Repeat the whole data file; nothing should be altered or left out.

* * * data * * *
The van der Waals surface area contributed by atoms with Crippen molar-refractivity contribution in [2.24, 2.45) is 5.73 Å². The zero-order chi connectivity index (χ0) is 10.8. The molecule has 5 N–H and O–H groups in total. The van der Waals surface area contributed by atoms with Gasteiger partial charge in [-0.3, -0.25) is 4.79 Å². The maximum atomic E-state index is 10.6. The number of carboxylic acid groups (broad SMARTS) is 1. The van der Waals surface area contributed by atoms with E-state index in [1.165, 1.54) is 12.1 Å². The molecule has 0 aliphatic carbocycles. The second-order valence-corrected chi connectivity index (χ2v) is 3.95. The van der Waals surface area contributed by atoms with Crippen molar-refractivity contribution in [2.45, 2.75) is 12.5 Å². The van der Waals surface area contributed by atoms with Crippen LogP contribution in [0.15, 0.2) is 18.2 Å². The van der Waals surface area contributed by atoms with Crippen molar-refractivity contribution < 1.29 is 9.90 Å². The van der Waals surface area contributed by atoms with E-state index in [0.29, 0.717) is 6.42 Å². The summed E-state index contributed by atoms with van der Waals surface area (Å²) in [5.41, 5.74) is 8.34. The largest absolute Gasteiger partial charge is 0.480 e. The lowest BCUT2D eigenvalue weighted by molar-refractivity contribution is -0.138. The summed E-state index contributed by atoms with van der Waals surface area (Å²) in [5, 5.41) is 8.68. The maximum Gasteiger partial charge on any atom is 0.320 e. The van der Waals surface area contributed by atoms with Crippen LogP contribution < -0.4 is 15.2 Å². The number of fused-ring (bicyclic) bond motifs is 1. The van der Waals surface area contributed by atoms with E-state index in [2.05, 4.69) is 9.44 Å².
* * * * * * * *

The van der Waals surface area contributed by atoms with Crippen molar-refractivity contribution in [2.24, 2.45) is 5.73 Å². The zero-order chi connectivity index (χ0) is 10.8. The molecule has 5 N–H and O–H groups in total. The van der Waals surface area contributed by atoms with Gasteiger partial charge in [-0.3, -0.25) is 4.79 Å². The maximum atomic E-state index is 10.6. The number of carboxylic acid groups (broad SMARTS) is 1. The van der Waals surface area contributed by atoms with E-state index in [1.165, 1.54) is 12.1 Å². The molecule has 0 aliphatic carbocycles. The second-order valence-corrected chi connectivity index (χ2v) is 3.95. The van der Waals surface area contributed by atoms with Crippen molar-refractivity contribution in [2.45, 2.75) is 12.5 Å². The van der Waals surface area contributed by atoms with Crippen LogP contribution in [0.15, 0.2) is 18.2 Å². The van der Waals surface area contributed by atoms with Crippen molar-refractivity contribution < 1.29 is 9.90 Å². The van der Waals surface area contributed by atoms with E-state index in [0.29, 0.717) is 6.42 Å². The summed E-state index contributed by atoms with van der Waals surface area (Å²) in [5.41, 5.74) is 8.34. The largest absolute Gasteiger partial charge is 0.480 e. The lowest BCUT2D eigenvalue weighted by molar-refractivity contribution is -0.138. The summed E-state index contributed by atoms with van der Waals surface area (Å²) in [5, 5.41) is 8.68. The maximum Gasteiger partial charge on any atom is 0.320 e. The van der Waals surface area contributed by atoms with Crippen LogP contribution < -0.4 is 15.2 Å². The number of fused-ring (bicyclic) bond motifs is 1. The van der Waals surface area contributed by atoms with E-state index in [2.05, 4.69) is 9.44 Å².